The basic Python syntax for exception catching and handling is as follows, using the try, except, and sometimes else keywords as like
try: body except exception_type1 as var1: exception_code1 except exception_type2 as var2: exception_code2 . . . except: default_exception_code else: else_body finally: finally_body
A try statement is executed by first executing the code in the body part of the statement. If this execution is successful body is executed, and the try statement is finished. Because there is a finally statement, finally_body is executed. If an exception is thrown to the try, the except clauses are searched sequentially for one whose associated exception type matches that which was thrown.
If a matching except clause is found the thrown exception is assigned to the variable named after the associated exception type and the exception code body associated with the matching exception is executed.
If the line except exception_type as var matches some thrown exception exc, the variable var is created and exc is assigned as the value of var before the exception-handling code of the except statement is executed. we don’t need to put in var, we can say something like except exception_type:, which still catches exceptions of the given type but doesn’t assign them to any variable.
Defining new exceptions-: We can easily define new exception. as like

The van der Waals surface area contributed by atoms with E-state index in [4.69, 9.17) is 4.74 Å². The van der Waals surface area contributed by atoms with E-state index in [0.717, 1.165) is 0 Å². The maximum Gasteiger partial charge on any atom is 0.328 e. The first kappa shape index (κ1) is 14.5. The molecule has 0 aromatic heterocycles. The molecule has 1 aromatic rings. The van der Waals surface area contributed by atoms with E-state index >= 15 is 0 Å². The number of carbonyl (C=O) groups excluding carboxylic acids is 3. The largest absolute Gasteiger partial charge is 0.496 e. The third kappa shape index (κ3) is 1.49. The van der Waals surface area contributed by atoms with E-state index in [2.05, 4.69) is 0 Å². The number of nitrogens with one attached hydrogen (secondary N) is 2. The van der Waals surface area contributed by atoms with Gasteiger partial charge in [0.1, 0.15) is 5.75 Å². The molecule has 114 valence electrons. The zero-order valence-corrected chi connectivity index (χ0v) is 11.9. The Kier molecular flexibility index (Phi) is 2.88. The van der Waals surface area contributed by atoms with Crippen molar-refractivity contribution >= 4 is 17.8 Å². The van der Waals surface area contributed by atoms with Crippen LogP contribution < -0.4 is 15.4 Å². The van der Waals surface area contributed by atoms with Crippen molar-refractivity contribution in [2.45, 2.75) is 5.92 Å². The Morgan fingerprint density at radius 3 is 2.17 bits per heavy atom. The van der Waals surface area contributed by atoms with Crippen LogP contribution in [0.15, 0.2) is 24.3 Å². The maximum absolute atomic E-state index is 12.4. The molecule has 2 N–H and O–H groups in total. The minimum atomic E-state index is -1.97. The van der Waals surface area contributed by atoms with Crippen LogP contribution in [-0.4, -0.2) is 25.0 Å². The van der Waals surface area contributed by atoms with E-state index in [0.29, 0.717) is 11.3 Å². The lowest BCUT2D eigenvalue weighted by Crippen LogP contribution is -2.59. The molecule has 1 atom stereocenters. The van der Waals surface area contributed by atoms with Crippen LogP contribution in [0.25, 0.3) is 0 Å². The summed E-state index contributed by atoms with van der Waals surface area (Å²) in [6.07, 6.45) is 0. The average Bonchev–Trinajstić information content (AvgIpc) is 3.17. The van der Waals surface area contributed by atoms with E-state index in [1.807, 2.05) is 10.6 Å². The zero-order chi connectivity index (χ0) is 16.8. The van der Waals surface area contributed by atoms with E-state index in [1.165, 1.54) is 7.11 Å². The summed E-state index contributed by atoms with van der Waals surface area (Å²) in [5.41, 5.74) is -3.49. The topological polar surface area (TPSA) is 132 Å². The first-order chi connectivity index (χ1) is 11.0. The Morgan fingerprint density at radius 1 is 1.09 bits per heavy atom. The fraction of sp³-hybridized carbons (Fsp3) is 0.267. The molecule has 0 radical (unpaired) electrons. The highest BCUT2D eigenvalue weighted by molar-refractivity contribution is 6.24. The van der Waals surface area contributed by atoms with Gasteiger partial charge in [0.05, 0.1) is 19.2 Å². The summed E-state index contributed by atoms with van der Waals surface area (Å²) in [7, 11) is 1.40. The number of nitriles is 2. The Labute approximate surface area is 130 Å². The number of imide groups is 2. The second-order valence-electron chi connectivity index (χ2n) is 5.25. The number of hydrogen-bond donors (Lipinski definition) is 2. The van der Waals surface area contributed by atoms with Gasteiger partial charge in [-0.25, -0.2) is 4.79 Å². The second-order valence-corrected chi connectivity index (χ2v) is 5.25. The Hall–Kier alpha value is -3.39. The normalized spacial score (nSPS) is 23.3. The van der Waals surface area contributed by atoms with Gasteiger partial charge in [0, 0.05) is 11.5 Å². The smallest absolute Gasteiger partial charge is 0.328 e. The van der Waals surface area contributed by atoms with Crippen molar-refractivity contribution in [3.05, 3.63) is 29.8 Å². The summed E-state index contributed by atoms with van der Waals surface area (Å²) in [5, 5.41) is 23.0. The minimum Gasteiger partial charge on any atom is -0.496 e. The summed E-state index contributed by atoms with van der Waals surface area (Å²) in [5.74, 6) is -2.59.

class MyError(Exception): pass
Debugging programs with the assert statement-: The assert statement is a specialized form of the raise statement:
assert expression, argument
The AssertionError exception with the optional argument is raised if the expression evaluates to False and the system variable __debug__ is True.
The exception inheritance hierarchy-: Python exceptions are hierarchically structured and on what that structure means in terms of how except clauses catch exceptions.
The following code
try: body except LookupError as error: exception code except IndexError as error: exception code
catches has two types of exceptions:
It just so happens that IndexError is a subclass of LookupError. If body throws an IndexError that error is first examined by the except LookupError as error line and because an IndexError is a LookupError by inheritance, the first except succeeds. The second except clause is never used because it is subsumed by the first except clause.
In flipping the order of the two except clauses could potentially be useful, then the first clause would handle IndexError exceptions, and the second clause would handle any LookupError exceptions that are not IndexError errors.
Use of exception-: Exceptions are natural choices for handling almost any error condition. It is an unfortunate fact that error handling is often added when the rest of the program is largely complete but exceptions are particularly good at intelligibly managing this sort of after-the-fact error-handling code (or, more optimistically, when we are adding more error handling after the fact).
Exceptions are also highly useful in circumstances where a large amount of processing may need to be discarded after it becomes obvious that a computational branch in our program has become untenable. The spreadsheet example is one such case others are branch-and-bound algorithms and parsing algorithms.
Example of python exception ..
try: print(a) except NameError: print("Variable a is not defined") except: print("Something else went wrong")
Output of this programe
Variable a is not defined